with you under mottled dawn sky,
the morning air sweet and cold like cider.
My chapped hands tucked into pockets;
your eyes like beads
strung tight by the twine in my knotted chest.
Uncle Jo inside, the scent of freshly brewed coffee
and smoked Applewood bacon clouding the air.
This is it:
when we lift calloused feet
from beneath white sheets and shrug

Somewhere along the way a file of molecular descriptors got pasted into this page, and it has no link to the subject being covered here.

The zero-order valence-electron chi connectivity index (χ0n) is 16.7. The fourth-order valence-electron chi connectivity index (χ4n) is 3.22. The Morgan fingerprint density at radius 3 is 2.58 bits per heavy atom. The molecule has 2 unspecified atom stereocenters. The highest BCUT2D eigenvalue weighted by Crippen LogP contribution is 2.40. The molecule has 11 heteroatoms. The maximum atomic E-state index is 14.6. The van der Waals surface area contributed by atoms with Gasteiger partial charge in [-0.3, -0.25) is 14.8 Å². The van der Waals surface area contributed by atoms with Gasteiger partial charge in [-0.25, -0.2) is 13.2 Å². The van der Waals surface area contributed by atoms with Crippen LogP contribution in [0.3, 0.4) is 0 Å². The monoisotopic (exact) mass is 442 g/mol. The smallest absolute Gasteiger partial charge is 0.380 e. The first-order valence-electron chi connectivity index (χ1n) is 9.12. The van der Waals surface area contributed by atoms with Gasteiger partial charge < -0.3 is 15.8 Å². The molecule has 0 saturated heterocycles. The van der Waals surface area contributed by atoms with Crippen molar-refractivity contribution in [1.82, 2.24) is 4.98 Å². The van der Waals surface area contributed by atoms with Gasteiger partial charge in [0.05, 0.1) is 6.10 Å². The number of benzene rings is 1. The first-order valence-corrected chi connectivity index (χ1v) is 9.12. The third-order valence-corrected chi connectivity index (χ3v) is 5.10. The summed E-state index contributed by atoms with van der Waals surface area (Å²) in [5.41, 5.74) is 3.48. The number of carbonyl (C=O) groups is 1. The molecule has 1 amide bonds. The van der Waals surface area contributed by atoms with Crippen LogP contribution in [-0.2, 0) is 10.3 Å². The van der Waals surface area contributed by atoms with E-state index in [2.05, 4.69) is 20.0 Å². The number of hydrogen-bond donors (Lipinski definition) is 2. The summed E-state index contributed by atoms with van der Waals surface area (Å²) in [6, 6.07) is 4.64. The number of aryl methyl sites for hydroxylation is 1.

into tattered jackets, itchy scarves and hats—
what we live for.
It’s the bowl of oats drenched in sweet,
warm milk, thick like glue. Or the cat curled tight
in the heart of momma’s rocker—
the basket of turnips plunked
beside muddy boots.
“This is it,”
I say as a frown pinches your skin,
like an arctic char hooked and reeled.
I watch a goldfinch flit from bough to bough
as apples thump into the steel pail.
The chomp of a McIntosh, clear juice
trailing down ruddy cheeks.
Oh, but love—
apple-picking with you
is not as bad as you think.
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